Yes it is 6 one year old plants of different variets for $46.00. Ill probably call them, tell them where I am and what kind of soil and see if they suggest a type of bush or maybe they dont have anything that will work.
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Mason
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« Reply #17 on: January 05, 2010, 11:48:40 AM »

I checked my latest issue of GA Farmers and Consumers and there were plenty of people selling gallon jug blueberry plants for $1-$2 each.

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lakeman
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« Reply #18 on: January 05, 2010, 04:31:47 PM »

Yes it is 6 one year old plants of different variets for $46.00. Ill probably call them, tell them where I am and what kind of soil and see if they suggest a type of bush or maybe they dont have anything that will work.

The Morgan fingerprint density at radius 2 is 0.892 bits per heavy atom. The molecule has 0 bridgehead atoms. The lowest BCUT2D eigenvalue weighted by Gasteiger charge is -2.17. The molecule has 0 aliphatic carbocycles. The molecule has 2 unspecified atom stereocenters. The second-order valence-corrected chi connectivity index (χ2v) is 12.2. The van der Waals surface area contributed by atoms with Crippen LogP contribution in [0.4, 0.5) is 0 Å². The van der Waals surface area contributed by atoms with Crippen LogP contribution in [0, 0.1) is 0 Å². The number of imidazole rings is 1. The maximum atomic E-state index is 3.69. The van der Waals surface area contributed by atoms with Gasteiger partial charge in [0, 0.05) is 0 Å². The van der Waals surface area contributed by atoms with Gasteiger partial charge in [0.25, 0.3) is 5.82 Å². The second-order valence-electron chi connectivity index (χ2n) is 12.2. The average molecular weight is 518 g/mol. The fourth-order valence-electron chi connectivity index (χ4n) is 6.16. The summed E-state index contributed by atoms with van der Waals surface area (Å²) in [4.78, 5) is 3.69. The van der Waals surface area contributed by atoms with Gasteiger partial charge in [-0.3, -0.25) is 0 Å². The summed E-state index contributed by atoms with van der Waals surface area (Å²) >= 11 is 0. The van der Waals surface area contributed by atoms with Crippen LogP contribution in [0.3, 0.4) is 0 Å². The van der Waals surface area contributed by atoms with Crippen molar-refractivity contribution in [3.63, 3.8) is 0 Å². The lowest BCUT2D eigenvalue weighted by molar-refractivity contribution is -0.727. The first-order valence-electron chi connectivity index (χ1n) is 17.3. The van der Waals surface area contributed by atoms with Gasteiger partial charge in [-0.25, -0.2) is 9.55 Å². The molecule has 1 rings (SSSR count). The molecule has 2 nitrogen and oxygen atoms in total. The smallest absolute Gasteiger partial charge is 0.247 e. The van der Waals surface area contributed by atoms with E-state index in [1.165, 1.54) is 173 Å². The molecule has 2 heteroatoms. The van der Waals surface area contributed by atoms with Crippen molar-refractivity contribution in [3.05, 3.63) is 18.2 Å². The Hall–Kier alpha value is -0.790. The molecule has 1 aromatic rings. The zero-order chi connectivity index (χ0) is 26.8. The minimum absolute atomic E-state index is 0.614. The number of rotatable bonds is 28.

This is still an excessively high price. your one year old plants are only going to be rooted sticks.
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b reeves
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« Reply #19 on: January 05, 2010, 08:07:45 PM »

Just planted 100 plants, put down ground pine bark mulch in rows about 10 inches deep, planted plants in the mulch not in the ground, installed micro sprinklers, make sure you plant a variety that blooms past your last freeze/frost date, the blooms dont hold much interest to bees, not a big source of nectar or pollen
Bob